for subject with creatinine levels > 1.5 X institutional ULN. Hepatic: serum total
bilirubin </- 1.5 X ULN OR direct bilirubin </= ULN for subjects with total bilirubin
levels > 1.5 ULN; AST (SGOT) and ALT (SGPT) </= 2.5 X ULN OR </= 5 X ULN for subjects
with liver metastases; albumin >/= 2.5mg/dL.
12. Continue from #11: Coagulation: International Normalized Ratio (INR) or Prothrombin
Time (PT) Activated Partial Thromboplastin Time (aPTT) </=1.5 X ULN unless subject is
receiving anticoagulant therapy as long as PT or PTT is within therapeutic range of
intended use of anticoagulants </= 1.5 X ULN unless subject is receiving anticoagulant
therapy as long as PT or PTT is within therapeutic range of intended use of
anticoagulants. Note: Creatinine clearance should be calculated per institutional
13. Female subject of childbearing potential should have a negative urine or serum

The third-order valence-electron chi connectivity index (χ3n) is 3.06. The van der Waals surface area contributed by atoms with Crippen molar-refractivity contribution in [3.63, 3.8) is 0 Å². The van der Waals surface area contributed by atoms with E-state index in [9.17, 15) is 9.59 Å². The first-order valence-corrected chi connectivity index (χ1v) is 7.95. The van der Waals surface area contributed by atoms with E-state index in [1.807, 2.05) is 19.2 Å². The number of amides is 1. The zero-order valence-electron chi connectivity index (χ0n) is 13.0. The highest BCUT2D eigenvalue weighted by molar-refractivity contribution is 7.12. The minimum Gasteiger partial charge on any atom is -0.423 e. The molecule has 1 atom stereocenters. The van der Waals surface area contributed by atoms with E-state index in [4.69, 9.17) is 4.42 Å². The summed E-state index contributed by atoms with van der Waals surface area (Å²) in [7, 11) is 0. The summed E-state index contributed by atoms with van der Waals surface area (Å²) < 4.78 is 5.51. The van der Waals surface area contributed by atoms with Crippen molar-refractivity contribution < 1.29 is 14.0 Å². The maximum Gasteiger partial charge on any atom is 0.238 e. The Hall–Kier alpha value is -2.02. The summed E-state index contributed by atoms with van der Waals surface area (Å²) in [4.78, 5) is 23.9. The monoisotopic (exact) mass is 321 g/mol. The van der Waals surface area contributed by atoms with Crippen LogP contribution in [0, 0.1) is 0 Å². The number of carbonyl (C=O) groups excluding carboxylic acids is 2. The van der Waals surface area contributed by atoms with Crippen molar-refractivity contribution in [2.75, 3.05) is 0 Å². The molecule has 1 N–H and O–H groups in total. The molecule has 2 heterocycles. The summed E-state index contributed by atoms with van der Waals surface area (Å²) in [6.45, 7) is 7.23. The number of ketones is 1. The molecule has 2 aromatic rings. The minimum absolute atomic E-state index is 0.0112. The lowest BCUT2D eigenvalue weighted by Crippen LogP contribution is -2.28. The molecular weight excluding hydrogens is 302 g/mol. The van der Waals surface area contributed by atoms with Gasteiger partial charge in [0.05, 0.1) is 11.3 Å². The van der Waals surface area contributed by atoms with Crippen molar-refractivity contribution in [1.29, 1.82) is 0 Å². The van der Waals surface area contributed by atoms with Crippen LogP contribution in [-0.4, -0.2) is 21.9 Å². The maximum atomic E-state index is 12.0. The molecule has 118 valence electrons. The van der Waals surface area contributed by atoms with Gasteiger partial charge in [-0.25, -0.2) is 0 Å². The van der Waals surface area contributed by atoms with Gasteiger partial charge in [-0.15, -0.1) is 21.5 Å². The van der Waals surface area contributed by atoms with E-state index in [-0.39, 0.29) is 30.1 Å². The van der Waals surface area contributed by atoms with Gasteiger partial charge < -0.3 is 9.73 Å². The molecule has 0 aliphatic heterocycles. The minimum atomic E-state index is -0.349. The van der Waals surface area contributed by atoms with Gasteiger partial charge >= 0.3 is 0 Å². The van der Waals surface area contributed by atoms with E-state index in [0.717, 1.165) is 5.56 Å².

pregnancy within 72 hours prior to receiving the first dose of study medication. If
the urine test is positive or cannot be confirmed as negative, a serum pregnancy test
will be required.
14. Female subjects of childbearing potential must be willing to use an adequate method of
contraception - Contraception, for the course of the study through 120 days after the
last dose of study medication. Note: Abstinence is acceptable if this is the usual
lifestyle and preferred contraception for the subject.
15. Male subjects of childbearing potential must agree to use an adequate method of
contraception - Contraception, starting with the first dose of study therapy through
120 days after the last dose of study therapy. Note: Abstinence is acceptable if this
is the usual lifestyle and preferred contraception for the subject.
1. Is currently participating and receiving study therapy or has participated in a study